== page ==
Overfishing: How Sharks and Rays are on the Brink

When we catch fish, it inevitably leaves less fish behind. Usually, fish are able to recover their populations due to their ability to reproduce relatively quickly. However, different types of fish reproduce at different rates. Some fish, like sharks and rays, reproduce more slowly than others, which makes them extremely vulnerable to fishing pressure and overfishing.

Sharks and rays have been subject to increasingly intensive fishing practices since the 1980s. Their resources have been “mined down” due to higher demand for their products. Today, alarm bells could not be ringing louder for sharks and rays as they are being pushed closer and closer towards a global extinction crisis.

overfishing of sharks

What is overfishing?

Put simply, overfishing is catching too many fish at once. Fish are a ‘renewable’ resource, in that they reproduce and constantly replenish their stocks. So in theory, when some members of the population are fished, they are replaced by new recruits. However, if we are fishing populations at a rate where they are not replenished quick enough, the balance between gains and loss will be skewed, and this results in overfishing. When a stock is overfished, it’s unsustainable. It can result in ecosystem collapse, with negative consequences for all that rely on healthy oceans to survive.

Overfishing is Decimating Shark and Ray Populations

More than 1/3 of all sharks and rays are now at risk of extinction because of overfishing. Experts have found that since 2014, the number of endangered and critically endangered sharks and rays has more than tripled, and three species have recently been classified as “possibly extinct,” not having been seen for more than 80 years. Contemporary harvesting of sharks and rays is driven largely by demand for fins and for meat for consumption. The rise of high technology fishing methods has allowed for the use of larger nets, more hooks on longlines and boats capable of operating further from shore, leading to the dramatically accelerated catch rates of sharks and rays. These magnificent animals are disappearing on our watch. There is no denying that this is a pivotal time, if we act now, we still have a chance of saving these ancient predators that play such an important role in our oceans health.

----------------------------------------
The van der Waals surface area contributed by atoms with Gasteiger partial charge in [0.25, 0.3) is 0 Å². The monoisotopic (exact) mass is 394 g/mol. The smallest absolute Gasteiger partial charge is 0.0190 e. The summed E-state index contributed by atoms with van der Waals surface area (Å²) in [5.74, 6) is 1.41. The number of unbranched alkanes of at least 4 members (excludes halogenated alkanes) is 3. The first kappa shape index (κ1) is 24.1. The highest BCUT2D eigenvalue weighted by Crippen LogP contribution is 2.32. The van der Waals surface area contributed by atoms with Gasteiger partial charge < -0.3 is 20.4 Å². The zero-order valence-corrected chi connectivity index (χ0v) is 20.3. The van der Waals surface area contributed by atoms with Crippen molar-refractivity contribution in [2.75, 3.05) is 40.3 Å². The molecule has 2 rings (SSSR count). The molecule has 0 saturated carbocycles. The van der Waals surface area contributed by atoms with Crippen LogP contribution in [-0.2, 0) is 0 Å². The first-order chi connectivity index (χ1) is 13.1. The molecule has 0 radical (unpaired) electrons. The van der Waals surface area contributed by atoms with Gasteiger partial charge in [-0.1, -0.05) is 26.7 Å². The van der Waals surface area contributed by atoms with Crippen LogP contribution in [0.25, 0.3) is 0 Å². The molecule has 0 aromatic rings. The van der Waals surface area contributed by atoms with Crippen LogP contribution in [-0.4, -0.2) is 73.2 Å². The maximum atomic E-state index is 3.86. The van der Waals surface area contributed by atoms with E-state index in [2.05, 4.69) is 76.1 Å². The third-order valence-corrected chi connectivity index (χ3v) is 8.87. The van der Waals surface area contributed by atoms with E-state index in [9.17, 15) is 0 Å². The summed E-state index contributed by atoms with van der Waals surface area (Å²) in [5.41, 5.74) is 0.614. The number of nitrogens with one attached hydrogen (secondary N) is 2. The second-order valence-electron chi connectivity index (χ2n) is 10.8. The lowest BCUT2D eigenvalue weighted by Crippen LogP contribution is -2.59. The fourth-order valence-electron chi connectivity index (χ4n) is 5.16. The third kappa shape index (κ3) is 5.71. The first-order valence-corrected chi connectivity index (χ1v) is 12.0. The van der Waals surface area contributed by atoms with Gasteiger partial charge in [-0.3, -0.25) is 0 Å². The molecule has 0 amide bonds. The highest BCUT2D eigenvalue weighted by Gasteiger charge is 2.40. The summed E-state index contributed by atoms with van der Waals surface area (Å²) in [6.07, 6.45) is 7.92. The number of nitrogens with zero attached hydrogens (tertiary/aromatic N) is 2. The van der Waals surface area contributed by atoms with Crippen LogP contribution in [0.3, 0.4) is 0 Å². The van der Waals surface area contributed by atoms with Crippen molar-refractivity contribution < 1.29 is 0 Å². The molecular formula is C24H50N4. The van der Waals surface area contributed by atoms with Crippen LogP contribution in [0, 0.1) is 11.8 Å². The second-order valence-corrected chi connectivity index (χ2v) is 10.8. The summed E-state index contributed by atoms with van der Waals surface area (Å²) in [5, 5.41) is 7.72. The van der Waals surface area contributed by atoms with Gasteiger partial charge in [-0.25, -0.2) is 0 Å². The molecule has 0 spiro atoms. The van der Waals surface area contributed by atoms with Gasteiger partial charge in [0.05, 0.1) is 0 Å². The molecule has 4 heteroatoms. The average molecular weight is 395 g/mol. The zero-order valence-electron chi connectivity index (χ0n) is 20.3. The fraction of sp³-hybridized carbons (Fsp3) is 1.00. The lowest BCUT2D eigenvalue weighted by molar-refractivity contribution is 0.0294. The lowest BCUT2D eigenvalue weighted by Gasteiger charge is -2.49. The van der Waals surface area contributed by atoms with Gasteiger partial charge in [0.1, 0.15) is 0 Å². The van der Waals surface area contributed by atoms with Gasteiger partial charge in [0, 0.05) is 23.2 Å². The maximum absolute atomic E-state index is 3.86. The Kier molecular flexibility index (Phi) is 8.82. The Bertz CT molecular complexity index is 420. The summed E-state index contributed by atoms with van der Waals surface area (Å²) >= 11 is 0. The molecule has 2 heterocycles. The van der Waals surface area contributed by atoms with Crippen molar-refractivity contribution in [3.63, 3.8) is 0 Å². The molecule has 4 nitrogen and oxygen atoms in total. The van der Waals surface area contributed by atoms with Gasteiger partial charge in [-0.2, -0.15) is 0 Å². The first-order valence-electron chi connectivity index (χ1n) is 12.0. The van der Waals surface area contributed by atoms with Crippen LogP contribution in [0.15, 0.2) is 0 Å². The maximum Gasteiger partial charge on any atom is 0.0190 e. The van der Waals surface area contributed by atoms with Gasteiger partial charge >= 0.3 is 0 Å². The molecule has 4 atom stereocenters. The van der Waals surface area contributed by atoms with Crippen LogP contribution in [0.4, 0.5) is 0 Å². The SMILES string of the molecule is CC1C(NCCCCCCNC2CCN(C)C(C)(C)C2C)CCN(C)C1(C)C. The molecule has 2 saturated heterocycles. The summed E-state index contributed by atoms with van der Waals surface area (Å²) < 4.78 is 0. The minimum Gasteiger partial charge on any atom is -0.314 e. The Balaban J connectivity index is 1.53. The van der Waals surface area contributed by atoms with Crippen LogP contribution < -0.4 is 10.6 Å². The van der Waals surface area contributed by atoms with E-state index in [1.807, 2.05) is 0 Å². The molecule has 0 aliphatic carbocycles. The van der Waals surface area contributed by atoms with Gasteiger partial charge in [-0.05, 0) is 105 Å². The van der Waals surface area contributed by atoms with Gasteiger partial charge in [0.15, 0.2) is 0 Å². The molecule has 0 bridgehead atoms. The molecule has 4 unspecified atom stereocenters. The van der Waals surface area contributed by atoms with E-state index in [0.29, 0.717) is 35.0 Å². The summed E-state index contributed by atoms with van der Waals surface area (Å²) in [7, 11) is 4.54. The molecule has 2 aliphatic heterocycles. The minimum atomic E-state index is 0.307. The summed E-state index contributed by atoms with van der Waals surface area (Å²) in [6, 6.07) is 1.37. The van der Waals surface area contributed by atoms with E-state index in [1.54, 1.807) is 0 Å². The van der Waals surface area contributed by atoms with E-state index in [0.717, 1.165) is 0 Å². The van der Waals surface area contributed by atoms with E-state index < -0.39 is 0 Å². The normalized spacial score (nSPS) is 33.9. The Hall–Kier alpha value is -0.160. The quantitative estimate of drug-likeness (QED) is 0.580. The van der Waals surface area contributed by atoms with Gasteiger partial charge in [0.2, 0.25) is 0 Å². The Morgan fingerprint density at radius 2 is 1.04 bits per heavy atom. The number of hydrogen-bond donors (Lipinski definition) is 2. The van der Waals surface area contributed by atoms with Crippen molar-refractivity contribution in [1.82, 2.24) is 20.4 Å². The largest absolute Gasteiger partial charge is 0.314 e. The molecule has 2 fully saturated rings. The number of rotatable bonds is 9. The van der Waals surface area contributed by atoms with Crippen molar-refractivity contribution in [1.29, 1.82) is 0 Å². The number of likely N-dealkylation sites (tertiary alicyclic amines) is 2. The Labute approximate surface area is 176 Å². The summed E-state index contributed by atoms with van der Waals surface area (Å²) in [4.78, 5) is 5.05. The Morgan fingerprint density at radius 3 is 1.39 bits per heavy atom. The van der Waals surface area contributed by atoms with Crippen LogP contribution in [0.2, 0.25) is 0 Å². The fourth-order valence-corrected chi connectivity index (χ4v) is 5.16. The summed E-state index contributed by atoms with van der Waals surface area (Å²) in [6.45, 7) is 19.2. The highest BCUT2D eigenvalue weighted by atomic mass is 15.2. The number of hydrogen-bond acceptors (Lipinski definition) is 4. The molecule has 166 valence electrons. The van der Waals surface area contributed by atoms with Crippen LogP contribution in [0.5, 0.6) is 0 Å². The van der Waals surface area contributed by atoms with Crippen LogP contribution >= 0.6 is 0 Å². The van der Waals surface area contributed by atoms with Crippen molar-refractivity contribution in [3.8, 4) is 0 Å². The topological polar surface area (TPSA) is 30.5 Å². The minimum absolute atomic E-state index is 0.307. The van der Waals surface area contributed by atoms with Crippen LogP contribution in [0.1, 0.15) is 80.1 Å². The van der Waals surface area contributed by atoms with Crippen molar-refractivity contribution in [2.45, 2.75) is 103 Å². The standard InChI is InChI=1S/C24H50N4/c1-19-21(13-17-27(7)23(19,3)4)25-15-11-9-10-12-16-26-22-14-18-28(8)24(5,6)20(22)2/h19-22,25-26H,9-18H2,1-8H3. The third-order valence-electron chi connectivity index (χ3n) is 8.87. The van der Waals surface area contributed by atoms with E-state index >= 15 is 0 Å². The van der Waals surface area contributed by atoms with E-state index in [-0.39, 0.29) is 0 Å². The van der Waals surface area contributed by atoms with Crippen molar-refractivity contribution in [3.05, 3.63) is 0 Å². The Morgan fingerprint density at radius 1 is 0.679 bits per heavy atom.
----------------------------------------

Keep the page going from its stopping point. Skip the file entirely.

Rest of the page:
former shark fishermen who are now protectors, overfishing of sharks

How can we help sharks and rays?

If we really are to save sharks from becoming extinct, governments, environmental groups, and fishers all need to work together to stop overfishing and halt further declines. This is precisely what Saving Our Sharks A.C. is doing in Mexico with the support of the Saving Our Sharks Foundation. Together with governmental institutions, INAPESCA and CONANP, we are working with local fishing communities off the coast of Cancun who have made the pledge to stop shark fishing, and instead develop non-extractive shark tourism activities. Through the Isla Mujeres Shark Initiative, the fishermen are creating a sustainable business through activities such as shark diving, shark snorkeling, citizen science activities, mangrove tours, and many more. This initiative not only supports the conservation of the Mexican Caribbean shark populations, but will also successfully provide an alternative and sustainable income for the local economy.

In recent decades, shark and ray populations have been devastated by relentless fishing pressure, and this tragedy has played out repeatedly in oceans all around the world. The good news is that if we take action now, we can stop this. You can help protect these essential predators by supporting projects like the Isla Mujeres Shark Initiative that protect these vulnerable species. Learn more about our work and support our local Shark Heroes making positive changes for the future of sharks.

Become a #SharkHero today and support the Isla Mujeres Shark Initiative!

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